Questions over the financial management of Emirates Team New Zealand have flung the organisation into the media spotlight for all the wrong reasons.
By default, the saga has caught up the collection of big brands that have paid handsomely for the privilege of pasting their names across the sails and hull of the illustrious boat.
So far, none of the major sponsors contacted by the Herald were willing to comment on their support for the team.
Spark spokeswoman Cassie Arauzo, for example, said the telco would be keeping an eye on proceedings.
"We understand MBIE is working with America's Cup Events (ACE) Ltd, and Emirates Team New Zealand in relation to the claims made, and so we do not feel it is our place to comment at this stage," she said.
"We will continue to work closely with Emirates Team New Zealand to understand how the situation is progressing."
Other major sponsors Emirates and SkyCity have both declined to comment on the matter, and the Herald is awaiting a response from ETNZ itself.
So could the sponsors pull the plug if they wanted to?
Massey University law professor Chris Gallavin says that all depends on what happens next.
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"I doubt they will have good grounds at present," he says.
"It will likely depend on the depth and severity of the allegations and whether they gain traction in the media and with investigatory bodies.
"The question in their minds will be, no doubt: has Team NZ become publicly too hot to handle?"
That question isn't unique to this issue or even the sports sponsorship industry. There is always an element of risk when it comes to sponsoring an individual or a sporting body – and that risk has only grown in the online age.
"List any individual sportsman or woman who has ever received negative publicity or said something silly online, or conducted themselves disgracefully, and you will hear about sponsors abandoning them," Gallavin says. "Same for sports clubs who make wrong moves in the media over all manner of issues – sponsors will say, 'we don't want to be associated with this brand any more' and will rely on their termination agreement within their contract to end the relationship."
Sponsorship and reputation are interwoven concepts, and that's why sponsorship agreements usually have a termination clause that allows a sponsor to cut ties in the event of reputational damage.
"Sponsors want to be aligned with the reputation of the person, company, sport, etc that they are sponsoring," Gallavin says.
"If the entity being sponsored no longer has a good reputation, then the entire object of the sponsorship is likely removed."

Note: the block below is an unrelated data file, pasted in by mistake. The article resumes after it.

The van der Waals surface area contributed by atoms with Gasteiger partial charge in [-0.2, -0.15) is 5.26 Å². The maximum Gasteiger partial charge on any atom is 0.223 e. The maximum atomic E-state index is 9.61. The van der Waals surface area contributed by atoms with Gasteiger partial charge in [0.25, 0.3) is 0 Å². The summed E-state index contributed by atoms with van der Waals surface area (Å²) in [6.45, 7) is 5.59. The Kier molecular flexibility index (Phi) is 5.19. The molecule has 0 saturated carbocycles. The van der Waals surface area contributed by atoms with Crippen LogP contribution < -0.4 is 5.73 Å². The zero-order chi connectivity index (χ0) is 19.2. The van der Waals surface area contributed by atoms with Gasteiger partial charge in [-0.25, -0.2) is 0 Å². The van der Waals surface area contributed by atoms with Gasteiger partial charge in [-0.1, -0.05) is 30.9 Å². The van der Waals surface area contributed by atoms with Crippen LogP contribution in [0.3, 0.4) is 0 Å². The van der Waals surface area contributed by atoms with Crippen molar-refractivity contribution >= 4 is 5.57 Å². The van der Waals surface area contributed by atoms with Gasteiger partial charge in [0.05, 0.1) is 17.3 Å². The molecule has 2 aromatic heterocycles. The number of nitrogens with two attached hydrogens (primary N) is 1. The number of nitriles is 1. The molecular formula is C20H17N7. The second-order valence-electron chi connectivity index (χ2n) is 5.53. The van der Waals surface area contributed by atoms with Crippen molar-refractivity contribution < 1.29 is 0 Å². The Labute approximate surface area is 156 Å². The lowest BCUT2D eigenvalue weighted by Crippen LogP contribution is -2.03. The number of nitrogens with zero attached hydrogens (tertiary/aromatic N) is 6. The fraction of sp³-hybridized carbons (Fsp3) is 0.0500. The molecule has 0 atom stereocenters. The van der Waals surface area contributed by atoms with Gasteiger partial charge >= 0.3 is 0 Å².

That will ultimately remove a sponsor's motivation to provide money and support to an individual, team or sporting body.
Depending on the nature of the agreement, a sponsor could be within their rights to pull any future funding after activating the contract's termination clause.
Many questions are still unanswered. What we do know is that Auckland Council and the Ministry of Business, Innovation and Employment have raised a raft of concerns over the handling of public money, while police are now investigating how a hacker convinced ETNZ to send a large payment to a Hungarian bank account.
The council and MBIE say a financial dashboard that was presented in May - showing public spending - was "materially different" from what was presented earlier in the year.
This issue isn't likely to go away in a hurry. There's simply far too much money involved for that to happen.
The council and the Government have poured $250 million into hosting the 36th America's Cup - and the council is planning to spend a further $20m to support the regatta and other events next year.
If anything, this week's revelations have drawn attention to the staggering figures being thrown at this event and will only increase the resolve of critics who question why this even happens in the first place. That level of attention alone might be enough for some backers to consider their continued association with the event.
In the meantime, every leaked email, investigative inquiry and pointed question from a journalist will only cast a longer shadow over Team New Zealand.
And while the team itself might not be able to escape, the sponsors have an exit strategy should they wish to activate it at any stage.
Team New Zealand will hope it doesn't come to that, and the event's future is decided on the water, not in the sponsors' boardrooms